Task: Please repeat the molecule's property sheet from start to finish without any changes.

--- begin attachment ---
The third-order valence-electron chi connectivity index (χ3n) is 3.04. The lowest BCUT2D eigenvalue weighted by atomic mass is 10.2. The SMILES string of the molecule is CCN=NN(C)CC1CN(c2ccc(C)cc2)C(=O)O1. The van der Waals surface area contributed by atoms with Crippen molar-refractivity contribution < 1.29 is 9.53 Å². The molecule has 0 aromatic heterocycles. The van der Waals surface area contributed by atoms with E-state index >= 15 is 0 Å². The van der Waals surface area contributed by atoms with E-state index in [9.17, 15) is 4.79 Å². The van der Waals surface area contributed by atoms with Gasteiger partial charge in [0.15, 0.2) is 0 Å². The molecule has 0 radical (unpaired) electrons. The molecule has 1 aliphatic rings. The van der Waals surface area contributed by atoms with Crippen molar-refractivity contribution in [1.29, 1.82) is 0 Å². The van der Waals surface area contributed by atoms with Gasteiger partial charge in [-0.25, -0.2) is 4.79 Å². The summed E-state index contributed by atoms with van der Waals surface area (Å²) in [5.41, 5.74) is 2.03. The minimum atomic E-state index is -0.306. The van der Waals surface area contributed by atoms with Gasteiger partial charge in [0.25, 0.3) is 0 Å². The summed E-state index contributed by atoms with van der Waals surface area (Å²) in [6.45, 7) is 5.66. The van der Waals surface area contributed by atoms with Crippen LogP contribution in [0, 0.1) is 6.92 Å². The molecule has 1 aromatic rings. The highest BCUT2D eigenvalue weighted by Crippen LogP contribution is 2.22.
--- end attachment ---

The third-order valence-electron chi connectivity index (χ3n) is 3.04. The lowest BCUT2D eigenvalue weighted by atomic mass is 10.2. The SMILES string of the molecule is CCN=NN(C)CC1CN(c2ccc(C)cc2)C(=O)O1. The van der Waals surface area contributed by atoms with Crippen molar-refractivity contribution < 1.29 is 9.53 Å². The molecule has 0 aromatic heterocycles. The van der Waals surface area contributed by atoms with E-state index >= 15 is 0 Å². The van der Waals surface area contributed by atoms with E-state index in [9.17, 15) is 4.79 Å². The van der Waals surface area contributed by atoms with Gasteiger partial charge in [0.15, 0.2) is 0 Å². The molecule has 0 radical (unpaired) electrons. The molecule has 1 aliphatic rings. The van der Waals surface area contributed by atoms with Crippen molar-refractivity contribution in [1.29, 1.82) is 0 Å². The van der Waals surface area contributed by atoms with Gasteiger partial charge in [-0.25, -0.2) is 4.79 Å². The summed E-state index contributed by atoms with van der Waals surface area (Å²) in [5.41, 5.74) is 2.03. The minimum atomic E-state index is -0.306. The van der Waals surface area contributed by atoms with Gasteiger partial charge in [0.25, 0.3) is 0 Å². The summed E-state index contributed by atoms with van der Waals surface area (Å²) in [6.45, 7) is 5.66. The van der Waals surface area contributed by atoms with Crippen LogP contribution in [0, 0.1) is 6.92 Å². The molecule has 1 aromatic rings. The highest BCUT2D eigenvalue weighted by Crippen LogP contribution is 2.22.